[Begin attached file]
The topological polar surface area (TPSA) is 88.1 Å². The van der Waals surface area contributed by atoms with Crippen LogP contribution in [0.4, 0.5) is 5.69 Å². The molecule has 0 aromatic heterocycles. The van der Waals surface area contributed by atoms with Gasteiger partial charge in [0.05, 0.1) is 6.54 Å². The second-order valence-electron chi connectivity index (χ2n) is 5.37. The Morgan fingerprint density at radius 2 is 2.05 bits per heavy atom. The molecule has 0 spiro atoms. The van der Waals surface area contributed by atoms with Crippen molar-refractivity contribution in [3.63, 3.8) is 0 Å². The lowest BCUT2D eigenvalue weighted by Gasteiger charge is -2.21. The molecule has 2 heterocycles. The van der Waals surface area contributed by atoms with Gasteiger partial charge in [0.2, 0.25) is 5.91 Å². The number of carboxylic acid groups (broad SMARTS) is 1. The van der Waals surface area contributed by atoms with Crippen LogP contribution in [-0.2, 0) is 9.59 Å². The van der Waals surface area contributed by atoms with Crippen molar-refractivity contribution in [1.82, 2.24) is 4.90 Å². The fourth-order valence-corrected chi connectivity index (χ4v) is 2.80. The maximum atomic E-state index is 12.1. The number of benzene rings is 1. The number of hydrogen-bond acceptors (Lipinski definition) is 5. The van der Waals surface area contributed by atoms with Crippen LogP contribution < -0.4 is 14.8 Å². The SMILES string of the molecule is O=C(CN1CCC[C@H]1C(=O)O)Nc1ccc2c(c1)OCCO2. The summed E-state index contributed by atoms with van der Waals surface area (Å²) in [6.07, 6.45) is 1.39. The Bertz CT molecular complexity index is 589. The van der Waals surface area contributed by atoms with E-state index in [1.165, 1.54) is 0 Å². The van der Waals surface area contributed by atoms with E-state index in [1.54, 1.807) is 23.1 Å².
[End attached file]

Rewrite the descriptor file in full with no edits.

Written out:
The topological polar surface area (TPSA) is 88.1 Å². The van der Waals surface area contributed by atoms with Crippen LogP contribution in [0.4, 0.5) is 5.69 Å². The molecule has 0 aromatic heterocycles. The van der Waals surface area contributed by atoms with Gasteiger partial charge in [0.05, 0.1) is 6.54 Å². The second-order valence-electron chi connectivity index (χ2n) is 5.37. The Morgan fingerprint density at radius 2 is 2.05 bits per heavy atom. The molecule has 0 spiro atoms. The van der Waals surface area contributed by atoms with Crippen molar-refractivity contribution in [3.63, 3.8) is 0 Å². The lowest BCUT2D eigenvalue weighted by Gasteiger charge is -2.21. The molecule has 2 heterocycles. The van der Waals surface area contributed by atoms with Gasteiger partial charge in [0.2, 0.25) is 5.91 Å². The number of carboxylic acid groups (broad SMARTS) is 1. The van der Waals surface area contributed by atoms with Crippen LogP contribution in [-0.2, 0) is 9.59 Å². The van der Waals surface area contributed by atoms with Crippen molar-refractivity contribution in [1.82, 2.24) is 4.90 Å². The fourth-order valence-corrected chi connectivity index (χ4v) is 2.80. The maximum atomic E-state index is 12.1. The number of benzene rings is 1. The number of hydrogen-bond acceptors (Lipinski definition) is 5. The van der Waals surface area contributed by atoms with Crippen LogP contribution < -0.4 is 14.8 Å². The SMILES string of the molecule is O=C(CN1CCC[C@H]1C(=O)O)Nc1ccc2c(c1)OCCO2. The summed E-state index contributed by atoms with van der Waals surface area (Å²) in [6.07, 6.45) is 1.39. The Bertz CT molecular complexity index is 589. The van der Waals surface area contributed by atoms with E-state index in [1.165, 1.54) is 0 Å². The van der Waals surface area contributed by atoms with E-state index in [1.54, 1.807) is 23.1 Å².